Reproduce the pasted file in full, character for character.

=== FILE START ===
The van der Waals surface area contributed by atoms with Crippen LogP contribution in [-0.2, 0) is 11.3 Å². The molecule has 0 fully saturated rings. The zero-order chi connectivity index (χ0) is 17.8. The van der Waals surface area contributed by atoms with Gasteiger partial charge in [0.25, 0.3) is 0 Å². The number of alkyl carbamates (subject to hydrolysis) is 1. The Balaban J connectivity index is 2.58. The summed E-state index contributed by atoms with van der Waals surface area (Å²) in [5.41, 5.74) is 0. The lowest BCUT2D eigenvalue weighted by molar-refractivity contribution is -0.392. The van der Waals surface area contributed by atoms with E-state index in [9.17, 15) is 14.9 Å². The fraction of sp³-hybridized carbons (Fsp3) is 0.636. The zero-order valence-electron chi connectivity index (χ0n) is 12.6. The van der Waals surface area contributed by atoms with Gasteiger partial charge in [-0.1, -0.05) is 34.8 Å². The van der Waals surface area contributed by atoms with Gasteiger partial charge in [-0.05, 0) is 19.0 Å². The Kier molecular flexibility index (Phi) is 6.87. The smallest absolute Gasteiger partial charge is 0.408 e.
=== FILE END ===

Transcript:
The van der Waals surface area contributed by atoms with Crippen LogP contribution in [-0.2, 0) is 11.3 Å². The molecule has 0 fully saturated rings. The zero-order chi connectivity index (χ0) is 17.8. The van der Waals surface area contributed by atoms with Gasteiger partial charge in [0.25, 0.3) is 0 Å². The number of alkyl carbamates (subject to hydrolysis) is 1. The Balaban J connectivity index is 2.58. The summed E-state index contributed by atoms with van der Waals surface area (Å²) in [5.41, 5.74) is 0. The lowest BCUT2D eigenvalue weighted by molar-refractivity contribution is -0.392. The van der Waals surface area contributed by atoms with E-state index in [9.17, 15) is 14.9 Å². The fraction of sp³-hybridized carbons (Fsp3) is 0.636. The zero-order valence-electron chi connectivity index (χ0n) is 12.6. The van der Waals surface area contributed by atoms with Gasteiger partial charge in [-0.1, -0.05) is 34.8 Å². The van der Waals surface area contributed by atoms with Gasteiger partial charge in [-0.05, 0) is 19.0 Å². The Kier molecular flexibility index (Phi) is 6.87. The smallest absolute Gasteiger partial charge is 0.408 e.